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Brant promises direct action if no inquiry

SIX NATIONS – Tyendinaga Mohawk activist Shawn Brant was at Six Nations Polytechnic Saturday afternoon as part of a Two Tow Times sponsored talk on Harper government’s bill C-10.

SIX NATIONS – Tyendinaga Mohawk activist Shawn Brant was at Six Nations Polytechnic Saturday afternoon as part of a Two Tow Times sponsored talk on Harper government’s bill C-10. 

While Brant agreed that bill C-10 is worthy of being stopped, he linked the to the 824 unsolved cases of missing and murdered Indigenous women across Canada, demanding a national inquiry into the matter be ordered by Harper’s government by the end of February.

Brant has given written warning to Harper that unless he does something significant on this issue, there would be direct action against the government.

Brant is not one to make empty threats. He is well known as an activist not afraid to do whatever he sees necessary to protect his people.

Ironically he was speaking at the same venue he was denied in 2008 when, then OPP Commissioner, Julian Fantino warned the Polytechnic that if they hosted Shawn Brant, the school’s funding would be in jeopardy. As a result the meeting was shifted to a local restaurant instead.

Brant told the packed house at Polytechnic why Fantino was so adamant to keep Brant out of Six Nations during the tension of the Caledonia conflict at that time.
“At that time I had been convicted of a violent assault and I did time for it,” he unapologeticly admitted. “But what they didn’t understand was why.”
He went on to explain his actions and what led up to the assault charges.

“I was driving out of Deseronto,” he said. “We were engaged in a land dispute, and a couple of guys had gotten out of a car and a grandmother and her grand daughter were beside the road. These guys got out, one with a baseball bat and one with an axe handle and they were going to beat that woman and her grand daughter in broad daylight. As my car was coming, they were screaming. I could have made the decision to drive by or I could have called 911.

“But I stopped my car and I fixed that problem. Four and a half months later, when I got out of jail, that girl and her grand mother were waiting for me and they walked up and gave me a hug.”

The purpose of telling the story was to underline his resolve and that of the people of Tyendinaga to force Harper’s hand and call for an inquiry.

“We can’t see Bill C-10 as one isolated issue,” he said. “This is just another step in a campaign by this government to not just see us roll back our economic prosperity but to push us to the point where we no longer exist as communities, or societies where Nations of people will cease to exist.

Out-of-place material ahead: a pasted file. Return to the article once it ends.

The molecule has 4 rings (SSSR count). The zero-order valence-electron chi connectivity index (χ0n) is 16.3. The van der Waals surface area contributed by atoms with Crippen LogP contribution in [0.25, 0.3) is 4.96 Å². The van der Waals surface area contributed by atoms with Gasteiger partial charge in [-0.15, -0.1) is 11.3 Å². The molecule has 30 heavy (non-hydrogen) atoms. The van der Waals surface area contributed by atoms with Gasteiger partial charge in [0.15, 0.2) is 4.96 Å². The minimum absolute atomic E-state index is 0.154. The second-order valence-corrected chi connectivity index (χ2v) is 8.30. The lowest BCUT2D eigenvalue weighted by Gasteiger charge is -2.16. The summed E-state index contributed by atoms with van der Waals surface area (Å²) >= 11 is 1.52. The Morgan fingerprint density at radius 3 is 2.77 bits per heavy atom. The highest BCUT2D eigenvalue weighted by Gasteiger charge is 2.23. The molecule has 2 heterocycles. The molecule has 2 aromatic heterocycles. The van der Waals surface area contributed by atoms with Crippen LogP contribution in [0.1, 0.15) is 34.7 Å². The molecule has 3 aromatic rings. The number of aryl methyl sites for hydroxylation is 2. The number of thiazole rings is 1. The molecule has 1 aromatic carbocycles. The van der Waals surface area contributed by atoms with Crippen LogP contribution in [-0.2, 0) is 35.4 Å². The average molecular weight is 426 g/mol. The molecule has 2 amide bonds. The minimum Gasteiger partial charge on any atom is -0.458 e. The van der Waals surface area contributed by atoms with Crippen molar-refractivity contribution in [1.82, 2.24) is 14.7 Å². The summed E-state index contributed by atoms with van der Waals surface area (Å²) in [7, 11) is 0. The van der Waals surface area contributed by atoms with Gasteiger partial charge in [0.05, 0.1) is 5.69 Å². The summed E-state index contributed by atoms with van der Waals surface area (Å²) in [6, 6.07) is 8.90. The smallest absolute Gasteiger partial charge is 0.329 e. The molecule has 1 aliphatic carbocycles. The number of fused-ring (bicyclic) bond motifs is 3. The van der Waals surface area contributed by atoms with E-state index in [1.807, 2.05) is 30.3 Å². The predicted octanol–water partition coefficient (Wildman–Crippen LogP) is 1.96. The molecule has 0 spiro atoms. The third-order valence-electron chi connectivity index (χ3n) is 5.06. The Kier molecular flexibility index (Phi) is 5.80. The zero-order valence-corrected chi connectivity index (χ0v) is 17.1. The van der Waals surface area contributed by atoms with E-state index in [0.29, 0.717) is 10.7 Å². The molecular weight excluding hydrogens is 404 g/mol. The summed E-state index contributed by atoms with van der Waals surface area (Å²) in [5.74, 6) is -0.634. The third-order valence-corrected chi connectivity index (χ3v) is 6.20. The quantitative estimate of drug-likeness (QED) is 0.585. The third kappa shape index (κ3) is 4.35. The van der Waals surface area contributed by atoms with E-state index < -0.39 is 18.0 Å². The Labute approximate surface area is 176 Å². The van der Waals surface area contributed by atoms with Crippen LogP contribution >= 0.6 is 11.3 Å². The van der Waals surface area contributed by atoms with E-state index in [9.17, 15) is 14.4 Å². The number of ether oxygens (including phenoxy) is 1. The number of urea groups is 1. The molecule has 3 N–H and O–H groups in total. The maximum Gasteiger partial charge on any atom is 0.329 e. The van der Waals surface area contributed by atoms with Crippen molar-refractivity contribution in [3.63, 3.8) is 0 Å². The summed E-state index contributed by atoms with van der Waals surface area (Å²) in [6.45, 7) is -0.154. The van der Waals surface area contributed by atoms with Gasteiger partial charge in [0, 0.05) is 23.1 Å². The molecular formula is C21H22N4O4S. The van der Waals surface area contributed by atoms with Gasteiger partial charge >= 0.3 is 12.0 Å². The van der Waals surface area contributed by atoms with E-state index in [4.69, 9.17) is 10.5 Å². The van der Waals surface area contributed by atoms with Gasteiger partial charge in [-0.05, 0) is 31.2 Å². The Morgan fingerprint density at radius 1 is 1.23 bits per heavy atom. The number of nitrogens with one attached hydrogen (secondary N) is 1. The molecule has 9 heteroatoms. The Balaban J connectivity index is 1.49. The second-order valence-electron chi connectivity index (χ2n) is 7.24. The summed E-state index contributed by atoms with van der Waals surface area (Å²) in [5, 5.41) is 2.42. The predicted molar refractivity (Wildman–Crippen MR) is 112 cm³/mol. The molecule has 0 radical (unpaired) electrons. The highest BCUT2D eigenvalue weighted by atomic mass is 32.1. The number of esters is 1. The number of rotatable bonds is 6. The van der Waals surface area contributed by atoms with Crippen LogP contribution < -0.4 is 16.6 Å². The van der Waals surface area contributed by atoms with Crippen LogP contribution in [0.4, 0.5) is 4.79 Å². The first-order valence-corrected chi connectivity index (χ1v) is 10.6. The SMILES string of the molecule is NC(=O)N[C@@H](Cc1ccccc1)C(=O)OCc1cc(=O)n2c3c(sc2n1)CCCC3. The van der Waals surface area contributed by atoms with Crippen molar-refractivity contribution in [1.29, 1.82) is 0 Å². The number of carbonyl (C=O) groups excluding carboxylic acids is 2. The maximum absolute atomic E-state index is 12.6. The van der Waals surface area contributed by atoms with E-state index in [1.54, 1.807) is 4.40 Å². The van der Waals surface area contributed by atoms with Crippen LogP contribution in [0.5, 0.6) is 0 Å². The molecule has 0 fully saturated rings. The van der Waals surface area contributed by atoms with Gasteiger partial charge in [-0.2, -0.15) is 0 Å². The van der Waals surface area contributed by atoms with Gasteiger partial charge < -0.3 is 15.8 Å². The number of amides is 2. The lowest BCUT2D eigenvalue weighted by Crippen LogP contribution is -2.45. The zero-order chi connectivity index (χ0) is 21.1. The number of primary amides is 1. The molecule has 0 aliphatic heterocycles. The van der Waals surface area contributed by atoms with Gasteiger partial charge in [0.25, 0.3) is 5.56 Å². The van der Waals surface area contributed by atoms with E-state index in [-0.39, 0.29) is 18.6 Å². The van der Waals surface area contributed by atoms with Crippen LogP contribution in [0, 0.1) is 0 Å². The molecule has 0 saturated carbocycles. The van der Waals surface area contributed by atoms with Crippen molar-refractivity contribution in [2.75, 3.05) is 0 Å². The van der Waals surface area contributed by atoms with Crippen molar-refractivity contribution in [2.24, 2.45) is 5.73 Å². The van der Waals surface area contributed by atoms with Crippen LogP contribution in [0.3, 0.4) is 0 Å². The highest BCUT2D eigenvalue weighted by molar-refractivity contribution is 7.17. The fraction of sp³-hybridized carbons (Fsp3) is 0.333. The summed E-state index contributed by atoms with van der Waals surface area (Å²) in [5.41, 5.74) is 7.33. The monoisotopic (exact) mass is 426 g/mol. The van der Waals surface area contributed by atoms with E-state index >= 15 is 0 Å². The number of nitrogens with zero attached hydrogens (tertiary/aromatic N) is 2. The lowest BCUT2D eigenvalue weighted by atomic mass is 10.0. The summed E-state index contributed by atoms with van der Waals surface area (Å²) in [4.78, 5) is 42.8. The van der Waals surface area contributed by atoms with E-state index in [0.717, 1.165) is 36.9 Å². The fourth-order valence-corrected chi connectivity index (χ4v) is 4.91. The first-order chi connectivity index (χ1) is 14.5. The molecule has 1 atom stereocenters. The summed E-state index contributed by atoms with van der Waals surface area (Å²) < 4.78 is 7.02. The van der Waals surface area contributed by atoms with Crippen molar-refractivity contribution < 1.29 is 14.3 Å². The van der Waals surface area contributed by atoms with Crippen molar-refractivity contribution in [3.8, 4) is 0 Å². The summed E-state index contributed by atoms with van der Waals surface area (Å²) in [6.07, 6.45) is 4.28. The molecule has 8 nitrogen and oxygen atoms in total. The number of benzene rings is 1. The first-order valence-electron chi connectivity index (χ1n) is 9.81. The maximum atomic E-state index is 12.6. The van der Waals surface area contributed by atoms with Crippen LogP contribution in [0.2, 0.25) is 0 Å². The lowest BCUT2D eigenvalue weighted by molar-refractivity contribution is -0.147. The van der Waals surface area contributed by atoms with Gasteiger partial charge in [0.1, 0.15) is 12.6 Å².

“When we talk about the compassion of the people that exist outside our territories or by the government itself, I can tell you today that there are 824 dead Indian women across this country over the past few years who have been murdered, raped, tortured, who have turned up in dumpsters.”

He went on to talk about two very recent cases, one in Alberta where the remains of a Native woman were being excavated from a dump near Calgary, and the second, about a Nova Scotia woman, ironically, writing her university thesis on the missing and murdered Indigenous women, who has been missing since February 13th (see story below).

“Their government calls itself a ‘law and order government’, but it denies justice to the families of missing women and seeks to prosecute us and impose mandatory minimums on our tobacco economy and the men and women within our communities that only seek to support our communities and our Nations, and our families.”

While acknowledging the other issues facing First Nations including Bill C-10, he referred to his community’s resolution to stand on the issue of missing and murdered woman first as, “an issue that is the most righteous and just that we can bring forward,” to the applause of the large and diverse crowd.

“I know that every brother in this room would stand for 824 dead mothers and daughters who deserve justice. I know that. And I know the government knows that.”

In closing, he was stone-faced about what actions could take place should his warning to Harper be ignored.

“Back in 2008, when some good ol’ boys tried to tune up our women, I had the decision of whether to stay in my car and drive by,” he concluded. “I had the decision to be involved or not, and I didn’t drive by. And we are not going to drive by on this one either.”

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